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Hospitality for the Rest of Us: Kicking Folks Out



There will come a point during every party that you're ready for everyone to leave. If you're lucky, this moment will happen after folks have started to leave as opposed to before they arrive.

The punch has been drunk, cake eaten, stories told, it's time for them to go. First, since you're an introvert, take a moment and do something alone. For instance, go to the bathroom, take out the garbage, excuse yourself unexplained and close yourself in your bedroom. Just go be by yourself for a second and take an inventory of who's left and which folks you haven't talked to yet. Take another moment and just breath. As we used to say "smoke 'em if ya got 'em." If you dot know what that means, then good for you, ask your crazy aunt about it some time, she'll explain it. 

Now that you've had a moment and a list of folks you haven't spoken with, join the party again, find one of those folks and say hello. This little retreat and attack tactic may help you make it through another hour of people invading your home. Repeat as necessary.

Alright, so you've met your limit. Here are some phrases to start using 

Oh my, is it really that late?

We really should do this again sometime.

Do you have any other plans for today?

It's been so wonderful seeing you. 

You should call me next week so we can talk about this more.

I really should start working on these dishes. (This may get you some help in the kitchen or cause the fastest exit strategy)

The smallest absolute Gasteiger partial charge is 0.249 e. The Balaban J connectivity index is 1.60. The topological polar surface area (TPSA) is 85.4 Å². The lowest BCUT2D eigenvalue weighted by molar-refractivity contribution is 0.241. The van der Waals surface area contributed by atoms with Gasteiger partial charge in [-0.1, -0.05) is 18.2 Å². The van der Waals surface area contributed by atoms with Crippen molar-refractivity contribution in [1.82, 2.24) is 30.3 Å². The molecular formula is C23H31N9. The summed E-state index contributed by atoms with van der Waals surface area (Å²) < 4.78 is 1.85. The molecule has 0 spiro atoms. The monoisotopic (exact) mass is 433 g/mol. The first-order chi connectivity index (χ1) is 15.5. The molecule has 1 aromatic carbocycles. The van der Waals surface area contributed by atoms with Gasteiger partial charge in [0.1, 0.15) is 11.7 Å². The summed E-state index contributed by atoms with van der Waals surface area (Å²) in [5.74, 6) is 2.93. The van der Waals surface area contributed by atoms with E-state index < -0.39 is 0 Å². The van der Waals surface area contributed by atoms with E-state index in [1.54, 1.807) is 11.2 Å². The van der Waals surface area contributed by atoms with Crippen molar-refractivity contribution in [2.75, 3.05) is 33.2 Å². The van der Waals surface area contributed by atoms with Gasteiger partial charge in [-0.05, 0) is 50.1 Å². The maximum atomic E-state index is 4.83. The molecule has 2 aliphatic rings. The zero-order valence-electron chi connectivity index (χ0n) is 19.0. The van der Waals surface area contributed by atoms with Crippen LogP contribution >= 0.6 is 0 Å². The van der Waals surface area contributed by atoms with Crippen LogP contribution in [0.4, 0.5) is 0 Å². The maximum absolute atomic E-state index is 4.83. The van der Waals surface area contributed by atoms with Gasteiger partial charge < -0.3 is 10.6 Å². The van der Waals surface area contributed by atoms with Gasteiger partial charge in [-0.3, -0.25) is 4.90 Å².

Now, if it's a good friend, just be honest. Tell them you're tired and need to get some rest. You'll see them again soon.

Those all work for large gatherings with stragglers. But what about those individual get togethers or small groups? 

You might be stuck. But honesty can work here, too. Let them know you enjoyed your time together. Get up. Help them gather their things. Walk toward the door. And wave good-bye as they walk away.  Added bonus, if you enjoyed getting together, make another date! 

This is one of the drawbacks of having people in your home. You can't just leave, they do.

We talked about extended house guests. Oh man, hopefully, they let you know before hand when they would leave. Once they're in, they're in. You can kick them out, but you need to sit down and have a frank conversation. 

I'm no expert on any of these. But I do want to share a story to keep us mindful of our words. We had a student from Africa, Joseph, who was often asked when he was returning to his home. People were curious and concerned about his family. He, however, thought that it meant people did not want him around. He was relieved to find out otherwise, but it does show that our questions should be honest and on point in regards to hospitality. Occasionally, we do want to tell people to go away. Let's make sure that they know it's our limitation and not their company. 

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